If medications fail to prevent or slow joint damage, you and your physician may consider surgery to repair damaged joints. Surgery may help restore your ability to use your joint. It can also reduce pain and correct deformities.

Lifestyle modifications

Beyond medications and treatments offered by your physician, there are several things you can do at home to improve your RA and reduce associated complications:

  • Stop smoking if you do
  • Sleep habits: Make sleep a priority. Shut down anything with a screen one hour before you want to fall asleep.
  • Exercise: Be sure to get regular exercise, even if only 30 minutes four times per week. Make sure the exercise is gentle on your joints (swimming, yoga) but still gets your heart pumping and strengthens your muscles.
  • Nutrition: Always choose healthy foods that provide good nutrition over packaged and processed foods that are high in sugar and low in nutrients.

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When to Seek Further Consultation for Rheumatoid Arthritis

If you experience symptoms, such as tender and swollen joints, morning stiffness, fever and fatigue, make an appointment with your physician. Achy bones and joints should not be brushed off as an inevitable development of aging. The earlier RA is diagnosed, the better the outcome.

Questions Your Doctor May Ask to Determine Rheumatoid Arthritis

To diagnose this condition, your doctor would likely ask about the following symptoms and risk factors.

  • Do you have trouble sleeping?
  • Have you been feeling more tired than usual, lethargic or fatigued despite sleeping a normal amount?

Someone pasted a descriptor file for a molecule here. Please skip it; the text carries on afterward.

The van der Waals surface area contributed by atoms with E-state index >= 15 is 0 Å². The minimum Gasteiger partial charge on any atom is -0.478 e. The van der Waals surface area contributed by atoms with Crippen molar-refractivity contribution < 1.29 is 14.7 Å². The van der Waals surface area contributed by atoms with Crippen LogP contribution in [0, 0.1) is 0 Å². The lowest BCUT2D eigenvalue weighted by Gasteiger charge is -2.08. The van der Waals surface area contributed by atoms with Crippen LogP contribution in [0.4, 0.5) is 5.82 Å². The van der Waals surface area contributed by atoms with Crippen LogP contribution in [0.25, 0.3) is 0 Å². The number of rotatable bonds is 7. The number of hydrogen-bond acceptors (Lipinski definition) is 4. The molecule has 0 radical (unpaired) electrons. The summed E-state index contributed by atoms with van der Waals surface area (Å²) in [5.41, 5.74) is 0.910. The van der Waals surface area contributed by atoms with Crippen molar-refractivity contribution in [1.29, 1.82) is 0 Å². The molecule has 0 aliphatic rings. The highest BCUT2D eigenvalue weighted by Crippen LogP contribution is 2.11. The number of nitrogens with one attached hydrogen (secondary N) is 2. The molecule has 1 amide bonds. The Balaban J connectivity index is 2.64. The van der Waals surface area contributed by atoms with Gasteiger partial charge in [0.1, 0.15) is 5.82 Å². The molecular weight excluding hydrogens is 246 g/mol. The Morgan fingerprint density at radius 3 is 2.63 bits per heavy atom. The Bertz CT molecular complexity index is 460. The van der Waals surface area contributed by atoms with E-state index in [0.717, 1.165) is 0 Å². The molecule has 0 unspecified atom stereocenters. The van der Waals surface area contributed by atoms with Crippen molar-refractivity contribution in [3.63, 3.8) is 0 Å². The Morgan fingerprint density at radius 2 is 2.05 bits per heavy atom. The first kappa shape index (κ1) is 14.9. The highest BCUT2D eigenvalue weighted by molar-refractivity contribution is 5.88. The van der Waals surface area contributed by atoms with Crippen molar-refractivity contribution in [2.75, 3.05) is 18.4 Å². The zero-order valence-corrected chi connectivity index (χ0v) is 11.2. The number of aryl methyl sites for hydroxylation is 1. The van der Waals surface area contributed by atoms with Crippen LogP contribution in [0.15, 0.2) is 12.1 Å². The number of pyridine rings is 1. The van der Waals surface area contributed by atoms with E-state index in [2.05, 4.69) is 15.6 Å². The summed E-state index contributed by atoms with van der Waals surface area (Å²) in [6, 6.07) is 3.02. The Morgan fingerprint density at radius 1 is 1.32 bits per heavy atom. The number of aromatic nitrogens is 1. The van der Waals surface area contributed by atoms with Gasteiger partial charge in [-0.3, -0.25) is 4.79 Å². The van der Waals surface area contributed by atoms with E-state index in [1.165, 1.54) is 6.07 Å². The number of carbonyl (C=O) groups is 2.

• Have you lost your appetite recently?
  • Do you currently smoke?
  • Any fever today or during the last week?

If you've answered yes to one or more of these questions

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References

  1. Helmick CG, Felson DT, Lawrence RC, Gabriel S, Hirsch R, Kwoh CK, et al. Estimates of the prevalence of arthritis and other rheumatic conditions in the United States: part I. Arthritis Rheum. 2008;58:1525. PubMed Link
  2. Matteson EL, et al. Overview of the systemic and nonarticular manifestations of rheumatoid arthritis. UptoDate. Accessed Aug. 21, 2018. UpToDate Link.
  3. Singh JA, Saag KG, Bridges Jr. SL, et al. 2015 American College of Rheumatology Guideline for the Treatment of Rheumatoid Arthritis. Arthritis Care & Research, 2015. DOI 10.1002/acr.22783. Retrieved from Rheumatology PDF Link
  4. Turesson C, O'Fallon WM, Crowson CS, et al. Extra-articular disease manifestations in rheumatoid arthritis: incidence trends and risk factors over 46 years. Ann Rheum Dis. 2003;62:722. BMJ Link.
  5. Okada Y, Wu D, Trynka G, et al. Genetics of rheumatoid arthritis contributes to biology and drug discovery. Nature. 2014;506:376. Nature Link.
  6. de Vries N, Tijssen H, van Riel PL, van de Putte LB. Reshaping the shared epitope hypothesis: HLA-associated risk for rheumatoid arthritis is encoded by amino acid substitutions at positions 67-74 of the HLA-DRB1 molecule. Arthritis Rheum. 2002; 46:921. PubMed Link
  7. Arthritis Foundation. Rheumatoid Arthritis Causes, 2018. Arthritis Foundation Link.
  8. Smolen JS, Aletaha D, Bijlsma JW, et al. Treating rheumatoid arthritis to target: recommendations of an international task force. Ann Rheum Dis. 2010;69:631. BMJ Link
  9. Singh JA, Furst DE, Bharat A, et al. 2012 update of the 2008 American College of Rheumatology recommendations for the use of disease-modifying antirheumatic drugs and biologic agents in the treatment of rheumatoid arthritis. Arthritis Care Res (Hoboken). 2012;64:625. PubMed Link